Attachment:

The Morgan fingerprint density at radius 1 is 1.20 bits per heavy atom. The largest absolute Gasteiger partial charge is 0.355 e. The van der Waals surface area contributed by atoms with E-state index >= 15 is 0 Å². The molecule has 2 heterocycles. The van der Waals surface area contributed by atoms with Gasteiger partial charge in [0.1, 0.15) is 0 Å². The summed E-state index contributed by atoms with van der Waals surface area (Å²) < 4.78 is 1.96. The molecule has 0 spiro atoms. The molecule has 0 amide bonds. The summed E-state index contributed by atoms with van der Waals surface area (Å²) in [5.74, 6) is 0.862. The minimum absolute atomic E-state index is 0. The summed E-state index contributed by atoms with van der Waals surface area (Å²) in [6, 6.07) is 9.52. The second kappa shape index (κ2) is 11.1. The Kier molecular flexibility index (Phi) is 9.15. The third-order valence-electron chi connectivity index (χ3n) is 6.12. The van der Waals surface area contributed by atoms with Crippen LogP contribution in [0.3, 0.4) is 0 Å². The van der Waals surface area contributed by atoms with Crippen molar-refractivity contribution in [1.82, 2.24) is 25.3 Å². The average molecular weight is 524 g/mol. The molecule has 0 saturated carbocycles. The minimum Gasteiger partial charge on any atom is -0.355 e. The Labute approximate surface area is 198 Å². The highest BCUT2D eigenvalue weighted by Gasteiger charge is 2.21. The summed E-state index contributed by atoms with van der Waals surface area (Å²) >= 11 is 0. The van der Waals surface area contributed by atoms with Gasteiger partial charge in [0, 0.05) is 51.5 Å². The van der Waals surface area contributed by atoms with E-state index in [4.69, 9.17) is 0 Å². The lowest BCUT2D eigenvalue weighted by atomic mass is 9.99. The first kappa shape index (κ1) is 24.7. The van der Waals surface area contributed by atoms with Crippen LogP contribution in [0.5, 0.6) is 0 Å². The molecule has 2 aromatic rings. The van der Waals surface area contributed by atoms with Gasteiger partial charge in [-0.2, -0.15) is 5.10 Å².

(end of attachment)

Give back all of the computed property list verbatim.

The Morgan fingerprint density at radius 1 is 1.20 bits per heavy atom. The largest absolute Gasteiger partial charge is 0.355 e. The van der Waals surface area contributed by atoms with E-state index >= 15 is 0 Å². The molecule has 2 heterocycles. The van der Waals surface area contributed by atoms with Gasteiger partial charge in [0.1, 0.15) is 0 Å². The summed E-state index contributed by atoms with van der Waals surface area (Å²) < 4.78 is 1.96. The molecule has 0 spiro atoms. The molecule has 0 amide bonds. The summed E-state index contributed by atoms with van der Waals surface area (Å²) in [5.74, 6) is 0.862. The minimum absolute atomic E-state index is 0. The summed E-state index contributed by atoms with van der Waals surface area (Å²) in [6, 6.07) is 9.52. The second kappa shape index (κ2) is 11.1. The Kier molecular flexibility index (Phi) is 9.15. The third-order valence-electron chi connectivity index (χ3n) is 6.12. The van der Waals surface area contributed by atoms with Crippen LogP contribution in [0.3, 0.4) is 0 Å². The van der Waals surface area contributed by atoms with Crippen molar-refractivity contribution in [1.82, 2.24) is 25.3 Å². The average molecular weight is 524 g/mol. The molecule has 0 saturated carbocycles. The minimum Gasteiger partial charge on any atom is -0.355 e. The Labute approximate surface area is 198 Å². The highest BCUT2D eigenvalue weighted by Gasteiger charge is 2.21. The summed E-state index contributed by atoms with van der Waals surface area (Å²) >= 11 is 0. The van der Waals surface area contributed by atoms with Gasteiger partial charge in [0, 0.05) is 51.5 Å². The van der Waals surface area contributed by atoms with E-state index in [4.69, 9.17) is 0 Å². The lowest BCUT2D eigenvalue weighted by atomic mass is 9.99. The first kappa shape index (κ1) is 24.7. The van der Waals surface area contributed by atoms with Crippen LogP contribution in [0.5, 0.6) is 0 Å². The molecule has 2 aromatic rings. The van der Waals surface area contributed by atoms with Gasteiger partial charge in [-0.2, -0.15) is 5.10 Å².